Each week during the spring semester I teach for a day a week at Oxford Brookes University on the International Architectural Regeneration and Development (IARD) Diploma specialism. The course deals with issues of building re-use, conservation and new development within the inherited built environment. Last week we watched a great documentary about the work of Carlo Scarpa presented by architect Richard Murphy. After the documentary I summed up what I thought some of the lessons that could be learnt from the work of Scarpa and applied to the student’s work in the studio. I was also able to draw upon my experience of visiting a number of his buildings, including the Castelvechio, the Querini Stampalia Palace and Olivetti Showroom, on the field trip which I took 10 years ago when I was studying on the same course.

The list below is by no means exhaustive but hopefully begins to highlight some of the attributes that make the work of Scarpa, and inparticular his work with existing buildings, so interesting, unique and exciting.

1. To get the best results it is important to work with those who are involved the the construction of the building. Scarpa had a love of craft and the process of making, not just an interest in the finished product.

2. The designer should think carefully about the connection between different materials and how they join each other.

3. Scarpa made no pretense to design interventions ‘in keeping’ with the existing buildings which results in a lack of bogus reconstruction. He had a belief that contemporary interventions will become part of the history of a building.

4. There is a connection between art and architecture. Scarpa would take inspiration from the work of artists even though the art seemingly is unconnected to the building or place, for example Mondrian or Rothko. (Note: I found this interesting as this would go against how I would usually teach with a view that inspiration of this type should have a contextual connection to the project.)

5. It is important to observe the world around you. Everywhere you look there are ideas that can be reused and re-appropriated.

6. The designer needs to be aware of the importance of the ‘feel’ of materials and how they can help to lead a user through the building. The texture of materials that can be touched are particularly important.

7. There should be a clear reading of what is new and old. This can be acheived through material choices, the way the materials are manufactured, physical separation or combinations of these qualities.

8. The strict control of light heightens the experience of the building and its materials. Scarpa talked of windows “catching fragments of the sky”. The designer should think about the placement of windows and how they relate to what is around. Sometimes a controlled view says more than an expansive one.

9. The first idea is not always the best, some ideas emerge more slowly through investigation. This can lead to thousands of drawings and sketches.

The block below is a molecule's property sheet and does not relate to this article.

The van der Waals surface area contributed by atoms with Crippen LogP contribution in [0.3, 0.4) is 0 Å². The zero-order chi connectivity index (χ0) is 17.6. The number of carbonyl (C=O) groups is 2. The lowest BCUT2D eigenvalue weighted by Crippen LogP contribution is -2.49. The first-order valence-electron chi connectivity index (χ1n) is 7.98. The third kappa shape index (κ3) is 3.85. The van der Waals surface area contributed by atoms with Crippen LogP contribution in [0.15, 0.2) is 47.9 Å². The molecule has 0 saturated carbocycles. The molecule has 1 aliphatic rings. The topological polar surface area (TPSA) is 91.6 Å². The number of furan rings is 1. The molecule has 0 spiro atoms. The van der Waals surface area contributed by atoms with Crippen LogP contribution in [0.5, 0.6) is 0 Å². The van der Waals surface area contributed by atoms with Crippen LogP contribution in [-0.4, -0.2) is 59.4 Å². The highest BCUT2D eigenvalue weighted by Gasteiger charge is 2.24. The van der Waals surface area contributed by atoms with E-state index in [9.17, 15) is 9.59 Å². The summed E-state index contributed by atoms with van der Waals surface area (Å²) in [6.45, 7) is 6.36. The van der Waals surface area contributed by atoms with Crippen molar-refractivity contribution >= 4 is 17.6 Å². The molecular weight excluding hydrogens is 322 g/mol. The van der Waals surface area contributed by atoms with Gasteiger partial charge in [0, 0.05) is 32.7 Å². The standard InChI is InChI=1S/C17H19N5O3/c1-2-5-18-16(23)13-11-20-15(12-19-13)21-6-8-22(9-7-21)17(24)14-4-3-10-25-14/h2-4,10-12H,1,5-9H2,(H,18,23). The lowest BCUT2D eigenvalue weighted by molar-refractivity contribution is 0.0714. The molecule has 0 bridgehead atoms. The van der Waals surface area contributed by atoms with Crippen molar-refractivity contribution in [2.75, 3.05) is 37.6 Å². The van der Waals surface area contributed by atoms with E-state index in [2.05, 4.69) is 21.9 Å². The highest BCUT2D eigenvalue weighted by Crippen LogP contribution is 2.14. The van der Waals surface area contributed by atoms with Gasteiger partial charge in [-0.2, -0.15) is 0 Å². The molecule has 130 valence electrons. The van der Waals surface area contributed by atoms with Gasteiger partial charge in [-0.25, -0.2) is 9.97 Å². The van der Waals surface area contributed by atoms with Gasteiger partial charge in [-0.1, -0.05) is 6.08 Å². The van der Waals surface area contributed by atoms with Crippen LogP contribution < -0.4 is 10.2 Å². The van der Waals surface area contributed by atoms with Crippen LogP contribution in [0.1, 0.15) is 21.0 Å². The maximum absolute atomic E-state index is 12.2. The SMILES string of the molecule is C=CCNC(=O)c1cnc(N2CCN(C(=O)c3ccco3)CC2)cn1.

10. It is important to have supportive clients… although of course it is not always possible to achieve this.

Do you agree or disagree with any of these points or have a missed out anything important? Please let me know by making a comment below.

This photo pool on Flickr has some good images of Scarpa projects – http://www.flickr.com/groups/scarpa-c/


2 thoughts on “Lessons from Carlo Scarpa

  1. Great post Jonny, several of those points are easily applicable to any project and definitely worth being reminded of.

    Regarding point 1, I always question the role of the architect when writers champion craftsmanship of tradespeople, such as Ruskin or Morris. If anything surely the interference or direction of an architect will limit the knowledge, experience and flair of the craftsman that they seek to capture?

    But I think point 6 hints at the answer, Scarpa suggests the architect’s role is to see the bigger picture, coordinating the crafted surfaces to create an experiential delight of movement and sequence when they are observed as one.

    It makes me think of the conductor in an orchestra, perhaps not able to play each individual instrument to the same standard as the virtuosos that make up the ensemble, but the guiding hand that ensures they come together correctly to create something extraordinary.

  2. I worked with Richard Murphy for a few years between my degrees and after my part 2, and was lucky enough to go on trips to Verona and Venice with the office in that time, visiting several of the buildings mentioned in this documentary. Richard could – and, I’m sure, still CAN – recite every word of the film, and it’s easy to spot the influence of Scarpa in many of his buildings, particularly some of the smaller houses but also in the larger British High Commission project in Colombo, Sri Lanka (Also heavily influenced by Bawa). The most obvious common element between such projects would definitely seem to be the quality of craftsmen working on carefully considered detailing, and clients willing to pay for such care.

    In a world of PFI, Design & Build, and Revit, such attention to detail is certainly possible, but I suspect it’s also much, MUCH harder to achieve.

    Unrelated to the above, but also possibly related to the post: I just recently visited my first Peter Zumthor building in Cologne, the Museum Kolumba. Another project with several layers of history, it makes an interesting comparison with Scarpa’s Castelvecchio – the intersections between fabric of different eras are handled differently in each project, but the idea of expressing them honestly – almost in direct juxtaposition – is certainly there.

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